journal_list | How to participate | E-utilities
Jo: Surface Reactions of Atomic Hydrogen with Ge(100) in Comparison with Si(100)


The reactions of thermal hydrogen atoms H(g) with the Ge(100) surface were examined with temperature-programmed desorption (TPD) mass spectrometry. Concomitant H2 and CH4 TPD spectra taken from the H(g)-irradiated Ge(100) surface were distinctly different for low and high H(g) doses/substrate temperatures. Reactions suggested by our data are: (1) adsorbed mono(β1)-/di-hydride(β2)-H(a) formation; (2) H(a)-by-H(g) abstraction; (3) GeH3(a)-by-H(g) abstraction (Ge etching); and (4) hydrogenated amorphous germanium a-Ge:H formation. While all these reactions occur, albeit at higher temperatures, also on Si(100), H(g) absorption by Ge(100) was not detected. This is in contrast to Si(100) which absorbed H(g) readily once the surface roughened on the atomic scale. While this result is rather against expectation from its weaker and longer Ge-Ge bond as well as a larger lattice constant, we attribute the absence of direct H(g) absorption to insufficient atomic-scale surface roughening and to highly efficient subsurface hydrogenation at moderate (>300 K) and low (≤300 K) temperatures, respectively.

I. Introduction

The chemistry of gaseous hydrogen atoms, H(g), on and in crystalline group-IV semiconductors has been an active research area for decades [17]. Reactions that occur, when H(g) is exposed to Si(100), have thus been well documented: surface-adsorbed mono- and di-hydride formation [67]; H(a)-by-H(g) abstraction [8]; surface etching as a result of the SiH3(a)-by-H(g) abstraction [11]; amorphous hydride (a-Si:H) formation from subsurface hydrogenation [12]; and direct absorption of H(g) by the crystalline bulk [8,13]. The relative importance of theses reactions is determined mostly by the substrate temperature. While the surface etching of Si(100) by H(g) is slow and anistropic at moderately elevated temperatures, it becomes faster and rather isotropic at room temperature [8,9]. At even lower temperatures, subsurface Si(100) hydrogenation/amorphization is a dominant reaction channel [12]. The Si(100) surface becomes rougher on the atomic sale at elevated temperatures as a result of anisotropic etching by H(g) [9]. It was found that the surface roughened by H(g) etching provides a low-barrier channel for direct H(g) absorption by Si(100) [8]. H atoms incorporated into crystalline silicon (c-Si) deactivates dopants, other impurities, and lattice vacancy defects, profoundly affecting fabricated Si devices [15,14].
On the other hand, much less research attention has been paid to the surface chemistry of H(g) on Ge(100) compared with Si(100) [1519]. While germanium attracts renewed attention in view of the next-generation semiconductor technology due to its high carrier mobility [2030], we decided to perform a comparative study on the H(g)/Ge(100) system. Compared with c-Si, c-Ge has a larger lattice constant and a weaker Ge-Ge bond on average.
We hereby report the effects of substrate temperature and exposure on the surface reactions of H(g) on Ge(100) in comparison with the previous results for Si(100). Similarly, H(g) adsorption to form surface mono- and di-hydrides, H(a)-by-H(g) abstraction, GeH3(a)-by-H(g) etching, and sub-surface hydrogenation all occurred, albeit at lower temperatures. In contrast to Si(100), however, no absorption of H(g) has been detected even with extremely large H(g) exposures on Ge(100) despite its larger lattice constant (more spacious interstices) and its weaker bond strengths (facile hydrogenation and/or etching). We discuss this difference and propose a plausible explanation for the lack of expected H(g) absorption.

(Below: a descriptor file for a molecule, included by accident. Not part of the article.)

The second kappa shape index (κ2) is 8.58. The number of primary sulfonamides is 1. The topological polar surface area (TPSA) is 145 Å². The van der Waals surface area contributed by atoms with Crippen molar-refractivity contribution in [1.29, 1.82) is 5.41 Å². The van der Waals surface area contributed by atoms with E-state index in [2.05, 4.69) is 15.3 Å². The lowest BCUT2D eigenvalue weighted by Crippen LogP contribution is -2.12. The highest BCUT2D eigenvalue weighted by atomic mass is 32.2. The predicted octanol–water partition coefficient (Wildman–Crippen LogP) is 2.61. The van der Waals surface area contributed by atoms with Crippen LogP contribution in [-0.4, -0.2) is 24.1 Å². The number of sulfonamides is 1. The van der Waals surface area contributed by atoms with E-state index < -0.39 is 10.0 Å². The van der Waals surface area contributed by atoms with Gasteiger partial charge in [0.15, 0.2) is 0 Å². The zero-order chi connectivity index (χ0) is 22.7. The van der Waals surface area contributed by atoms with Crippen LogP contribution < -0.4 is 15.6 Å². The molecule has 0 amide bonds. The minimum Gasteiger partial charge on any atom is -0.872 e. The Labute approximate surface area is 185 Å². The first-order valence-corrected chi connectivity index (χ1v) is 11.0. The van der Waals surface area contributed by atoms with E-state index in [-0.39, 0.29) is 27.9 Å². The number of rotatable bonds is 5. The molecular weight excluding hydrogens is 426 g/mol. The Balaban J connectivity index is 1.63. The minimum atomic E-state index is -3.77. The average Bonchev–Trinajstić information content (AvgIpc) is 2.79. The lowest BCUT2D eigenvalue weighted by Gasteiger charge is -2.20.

II. Experimental

Experiments were carried out in a turbo-molecular pumped ultrahigh vacuum (UHV) system with a base pressure of 4 × 10−11 Torr. The main 500 L/s turbo pump was backed by a 500 L/s oil diffusion pump and in turn by a mechanical pump. The UHV system was equipped with a single-pass cylindrical mirror analyzer (PHI 3017 model) for the Auger electron spectroscopic (AES) analysis of surface elemental compositions, a differentially pumped triple-filter quadrupole mass spectrometer (QMS, and Thermo-Fisher Scientific Smart IQ + 300D) for residual gas analysis (RGA) and for temperature-programmed desorption (TPD) measurements of desorbing species from the sample surface. The experimental system was also equipped with a high-purity gas delivery system with a tubular gas doser connected to a precision leak valve.
The Ge(100) sample used here was p-type (B-doped; ρ = 0.01~0.39 ohm-cm) and cut into a 10 × 18 mm2 piece. It was then mounted on an XYZ-rotational manipulator for liquid nitrogen sample cooling, electrical feedthroughs for dc resistive sample heating for TPD measurements, and a type-K thermocouple inserted and glued (Aremco 516 high-temperature ceramic adhesive) into a small hole drilled on the sample edge for accurate Ts measurements. The sample temperature (Ts) was regulated precisely by a dc power supply, which is in turn controlled for a linear temperature ramping by an electronic temperature programmer (Eurotherm 2404) interfaced to PC control software.
The sample, introduced into our UHV chamber without pretreatment, was cleaned in situ with several cycles of a 30-min 1-keV Ar+-ion sputtering at 700 K and a subsequent 10-min annealing at 900 K. H2 gas (99.999 purity) was introduced into the chamber through a tubular doser controlled by a pinhole disc. Thermal-energy hydrogen atoms H(g) were produced by a hot (~1800 K) spiral W filament positioned ~6 mm in front of an H2 gas dosing tube facing the sample surface from a distance of 3 cm. H(g) exposures are reported here in monolayers (ML), calibrated against the exposure of 155-L H2 to give a saturation monohydride coverage, Ge(100)-2 × 1:H. Following each H(g) dose, the sample was rotated 90° away from the tubular gas doser and positioned in front of a 3 mm diameter apertured cone to face the differentially pumped QMS from a line-of-sight distance of 1 mm. TPD measurements were made with a 2.5 K/s ramp rate. Ultrahigh-purity (99.999%) H2 gas was further purified with a liquid nitrogen trap in a turbo-pumped (<2 × 10−7 Torr) gas manifold and checked for impurity gases with RGA.